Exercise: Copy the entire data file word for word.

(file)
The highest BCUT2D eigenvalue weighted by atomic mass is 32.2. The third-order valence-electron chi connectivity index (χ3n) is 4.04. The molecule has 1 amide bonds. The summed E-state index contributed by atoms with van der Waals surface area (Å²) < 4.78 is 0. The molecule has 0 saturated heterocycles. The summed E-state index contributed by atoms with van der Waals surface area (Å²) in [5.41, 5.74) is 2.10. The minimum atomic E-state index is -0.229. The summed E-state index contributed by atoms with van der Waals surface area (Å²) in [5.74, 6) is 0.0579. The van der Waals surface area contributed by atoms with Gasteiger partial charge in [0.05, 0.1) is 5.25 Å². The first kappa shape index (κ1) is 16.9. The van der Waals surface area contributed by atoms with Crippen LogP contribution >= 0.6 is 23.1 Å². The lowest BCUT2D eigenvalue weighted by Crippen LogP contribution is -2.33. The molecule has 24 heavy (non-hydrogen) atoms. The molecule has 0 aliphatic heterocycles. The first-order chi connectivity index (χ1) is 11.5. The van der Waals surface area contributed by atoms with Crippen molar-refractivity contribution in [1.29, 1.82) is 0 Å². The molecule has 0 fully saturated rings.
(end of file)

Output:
The highest BCUT2D eigenvalue weighted by atomic mass is 32.2. The third-order valence-electron chi connectivity index (χ3n) is 4.04. The molecule has 1 amide bonds. The summed E-state index contributed by atoms with van der Waals surface area (Å²) < 4.78 is 0. The molecule has 0 saturated heterocycles. The summed E-state index contributed by atoms with van der Waals surface area (Å²) in [5.41, 5.74) is 2.10. The minimum atomic E-state index is -0.229. The summed E-state index contributed by atoms with van der Waals surface area (Å²) in [5.74, 6) is 0.0579. The van der Waals surface area contributed by atoms with Gasteiger partial charge in [0.05, 0.1) is 5.25 Å². The first kappa shape index (κ1) is 16.9. The van der Waals surface area contributed by atoms with Crippen LogP contribution >= 0.6 is 23.1 Å². The lowest BCUT2D eigenvalue weighted by Crippen LogP contribution is -2.33. The molecule has 24 heavy (non-hydrogen) atoms. The molecule has 0 aliphatic heterocycles. The first-order chi connectivity index (χ1) is 11.5. The van der Waals surface area contributed by atoms with Crippen molar-refractivity contribution in [1.29, 1.82) is 0 Å². The molecule has 0 fully saturated rings.